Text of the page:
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1 EE121 John Wakerly Lecture #10 Some shift-register stuff Sequential-circuit analysis.

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Presentation on theme: "1 EE121 John Wakerly Lecture #10 Some shift-register stuff Sequential-circuit analysis."— Presentation transcript:

1 1 EE121 John Wakerly Lecture #10 Some shift-register stuff Sequential-circuit analysis

2 2 Serial data systems (e.g., TPC)

3 3 Serial data in the phone system (E-1) Mb/s links between phone switches and subscribers –partitioned into Kb/s channels Each channel gets a timeslot in a “frame” where it can send 8 bits every 125  sec. –8000 frames/sec

4 4 Timeslot details count = 255

5 5 Parallel-to-serial conversion  256 LSBs are bit number Assert shift-register LOAD input during bit 7 Timeslot number can be decoded and used to select source of parallel data Serial data to destination count = 255

6 6 Serial-to- parallel conversion Synchronize destination’s counter to source’s Shift in serial data Detect that a complete byte has been received Holding register for complete byte Note: loads 0…0

7 7 Destination timing Serial-in, parallel-out shift register outputs Holding-register outputs Grab complete byte when available

8 8 Serial communication on ONE wire Serial communication requires three signals: CLOCK, SYNC, and DATA. Yet only one “wire” is used. How? One solution: Manchester code. Or use a phase-locked loop (analog circuit) to extract clock from the data:

9 9 Still a couple of problems Framing -- SYNC signal –Solution: Use a unique data pattern for SYNC PLL clock recovery -- what if too many zeroes are transmitted? PLL can’t stay in sync. –Solution: Use a code that guarantees a minimum number of ones –Phone system: Map > (creating slight voice distortion) Gigabit Ethernet: Uses 8B10B code, solving both problems –Map each byte into 8 bits –Use only a “good” subset of 2 10 code words –Use another code word for synchronization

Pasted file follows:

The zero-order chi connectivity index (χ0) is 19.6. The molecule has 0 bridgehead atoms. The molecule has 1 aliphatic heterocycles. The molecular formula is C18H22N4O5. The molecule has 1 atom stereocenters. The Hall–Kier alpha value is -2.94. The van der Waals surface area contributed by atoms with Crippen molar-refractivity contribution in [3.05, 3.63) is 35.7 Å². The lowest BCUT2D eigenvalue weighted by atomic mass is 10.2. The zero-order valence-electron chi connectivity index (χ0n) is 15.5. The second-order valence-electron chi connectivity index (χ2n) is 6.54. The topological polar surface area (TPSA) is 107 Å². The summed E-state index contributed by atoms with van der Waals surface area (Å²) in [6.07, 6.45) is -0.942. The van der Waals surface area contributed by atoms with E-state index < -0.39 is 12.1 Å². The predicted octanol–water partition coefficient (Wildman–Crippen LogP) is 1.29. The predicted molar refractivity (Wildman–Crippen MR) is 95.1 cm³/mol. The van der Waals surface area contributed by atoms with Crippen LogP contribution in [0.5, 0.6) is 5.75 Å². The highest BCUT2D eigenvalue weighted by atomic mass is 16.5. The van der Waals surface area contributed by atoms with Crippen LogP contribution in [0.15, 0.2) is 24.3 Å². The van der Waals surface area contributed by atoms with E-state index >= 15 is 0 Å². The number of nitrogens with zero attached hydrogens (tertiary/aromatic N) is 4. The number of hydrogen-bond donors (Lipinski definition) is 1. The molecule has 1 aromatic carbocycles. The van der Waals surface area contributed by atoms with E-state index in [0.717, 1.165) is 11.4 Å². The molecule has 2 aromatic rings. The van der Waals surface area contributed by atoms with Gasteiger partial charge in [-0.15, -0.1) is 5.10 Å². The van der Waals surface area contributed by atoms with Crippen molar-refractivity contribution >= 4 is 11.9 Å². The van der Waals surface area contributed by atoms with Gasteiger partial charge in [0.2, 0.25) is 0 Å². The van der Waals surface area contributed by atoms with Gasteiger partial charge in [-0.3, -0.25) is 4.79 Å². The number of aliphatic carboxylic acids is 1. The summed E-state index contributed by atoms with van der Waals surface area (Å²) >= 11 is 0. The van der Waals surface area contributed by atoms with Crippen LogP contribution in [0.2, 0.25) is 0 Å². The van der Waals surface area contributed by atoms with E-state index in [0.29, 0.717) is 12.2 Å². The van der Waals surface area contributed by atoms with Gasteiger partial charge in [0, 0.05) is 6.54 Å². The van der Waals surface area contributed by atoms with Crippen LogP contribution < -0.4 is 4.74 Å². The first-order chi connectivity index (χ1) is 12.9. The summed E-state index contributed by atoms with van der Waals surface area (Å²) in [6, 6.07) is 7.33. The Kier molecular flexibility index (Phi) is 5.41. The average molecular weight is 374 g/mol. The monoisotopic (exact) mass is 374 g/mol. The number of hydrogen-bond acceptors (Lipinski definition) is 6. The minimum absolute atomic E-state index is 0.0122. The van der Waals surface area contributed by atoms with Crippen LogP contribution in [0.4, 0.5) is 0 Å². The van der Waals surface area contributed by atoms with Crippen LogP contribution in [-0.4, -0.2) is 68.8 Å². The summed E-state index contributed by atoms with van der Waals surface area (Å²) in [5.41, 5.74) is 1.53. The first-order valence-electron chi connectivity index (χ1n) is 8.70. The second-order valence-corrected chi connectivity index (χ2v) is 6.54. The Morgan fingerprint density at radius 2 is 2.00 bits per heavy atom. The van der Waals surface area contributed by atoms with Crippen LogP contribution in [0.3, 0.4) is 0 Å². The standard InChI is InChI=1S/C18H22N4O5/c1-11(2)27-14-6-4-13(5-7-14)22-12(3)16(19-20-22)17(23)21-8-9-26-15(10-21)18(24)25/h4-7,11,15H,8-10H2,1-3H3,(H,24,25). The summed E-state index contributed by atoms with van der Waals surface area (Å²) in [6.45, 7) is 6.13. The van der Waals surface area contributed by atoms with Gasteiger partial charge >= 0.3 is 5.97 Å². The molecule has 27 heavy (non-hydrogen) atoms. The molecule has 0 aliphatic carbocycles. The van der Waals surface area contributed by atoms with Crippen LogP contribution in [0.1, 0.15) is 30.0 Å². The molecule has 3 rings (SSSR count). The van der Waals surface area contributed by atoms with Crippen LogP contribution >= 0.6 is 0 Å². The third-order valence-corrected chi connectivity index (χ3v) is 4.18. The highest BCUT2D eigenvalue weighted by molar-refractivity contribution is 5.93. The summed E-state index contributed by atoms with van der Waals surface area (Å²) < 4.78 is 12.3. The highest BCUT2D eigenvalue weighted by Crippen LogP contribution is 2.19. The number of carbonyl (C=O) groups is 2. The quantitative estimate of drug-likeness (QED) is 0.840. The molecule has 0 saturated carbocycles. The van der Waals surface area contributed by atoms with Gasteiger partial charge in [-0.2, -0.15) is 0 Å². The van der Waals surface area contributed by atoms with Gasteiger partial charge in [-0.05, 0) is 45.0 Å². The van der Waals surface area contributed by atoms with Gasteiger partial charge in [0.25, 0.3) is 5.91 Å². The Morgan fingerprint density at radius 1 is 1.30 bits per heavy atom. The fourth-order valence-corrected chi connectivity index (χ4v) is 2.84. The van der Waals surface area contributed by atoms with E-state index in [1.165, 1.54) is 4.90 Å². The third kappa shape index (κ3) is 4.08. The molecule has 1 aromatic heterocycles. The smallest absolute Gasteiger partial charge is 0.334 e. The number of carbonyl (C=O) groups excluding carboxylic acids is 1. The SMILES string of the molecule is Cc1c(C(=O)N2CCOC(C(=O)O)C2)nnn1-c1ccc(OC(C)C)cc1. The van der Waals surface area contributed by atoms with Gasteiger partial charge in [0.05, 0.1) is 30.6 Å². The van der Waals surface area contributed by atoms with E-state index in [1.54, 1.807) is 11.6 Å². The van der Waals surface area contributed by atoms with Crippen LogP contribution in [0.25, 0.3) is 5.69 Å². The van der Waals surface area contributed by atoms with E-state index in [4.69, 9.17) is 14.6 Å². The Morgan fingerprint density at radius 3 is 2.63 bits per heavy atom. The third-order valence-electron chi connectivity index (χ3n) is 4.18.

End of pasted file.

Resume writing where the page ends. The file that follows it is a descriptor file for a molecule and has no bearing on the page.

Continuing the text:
10 10 Shift-register counters Ring counter

11 11 Johnson counter “Twisted ring” counter

12 12 Clocked synchronous seq. circuits A.k.a. “state machines” Use edge-triggered flip-flops All flip-flops are triggered from the same master clock signal, and therefore all change state together Feedback sequential circuits –No explicit flip-flops; state stored in feedback loops –Example: edge-triggered D flip-flop itself (4 states) –Sections 7.9, 7.10 (advanced courses)

13 13 State-machine structure (Mealy) typically edge-triggered D flip-flops output depends on state and input

14 14 State-machine structure (Moore) output depends on state only typically edge-triggered D flip-flops

15 15 State-machine structure (pipelined) Often used in PLD-based state machines. –Outputs taken directly from flip-flops, valid sooner after clock edge. –But the “output logic” must determine output value one clock tick sooner (“pipelined”).

16 16 Notation, characteristic equations Q  means “the next value of Q.” “Excitation” is the input applied to a device that determines the next state. “Characteristic equation” specifies the next state of a device as a function of its excitation. S-R latch: Q  = S + R´ · Q Edge-triggered D flip-flop: Q  = D

17 17 State-machine analysis steps Assumption: Starting point is a logic diagram. 1. Determine next-state function F and output function G. 2a. Construct state table –For each state/input combination, determine the excitation value. –Using the characteristic equation, determine the corresponding next-state values (trivial with D f-f’s). 2b. Construct output table –For each state/input combination, determine the output value. (Can be combined with state table.) 3. (Optional) Draw state diagram

18 18 Example state machine

19 19 Excitation equations

20 20 Transition equations Excitation equations Characteristic equations Substitute excitation equations into characteristic equations

21 21 Transition and state tables transition table state table state/output table (transition equations) (output equation) another name for this function?

22 22 State diagram Circles for states Arrows for transitions (note output info)

23 23 Modified state machine Moore machine MAXS = Q0  Q1 MAXS

24 24 Updated state/output table, state diagram

25 25 Timing diagram for state machine Not a complete description of machine behavior

26 26 ABEL state diagrams Set of registered outputs Output combinations GOTO or IF Can be nested

27 27 ABEL state diagram for example machine module SMexample title ’Simple ABEL state_diagram example’ EN pin; Q1, Q0 pin istype ’reg’; MAX, MAXS pin istype ’com’; S = [Q1,Q0]; A = [ 0, 0]; B = [ 0, 1]; C = [ 1, 0]; D = [ 1, 1]; state_diagram S state A: if EN then B else A; state B: if EN then C else B; state C: if EN then D else C; state D: if EN then A else D; equations MAX = (S==D) & EN; MAXS = (S==D); end SMexample

28 28 Next time State-machine design and synthesis


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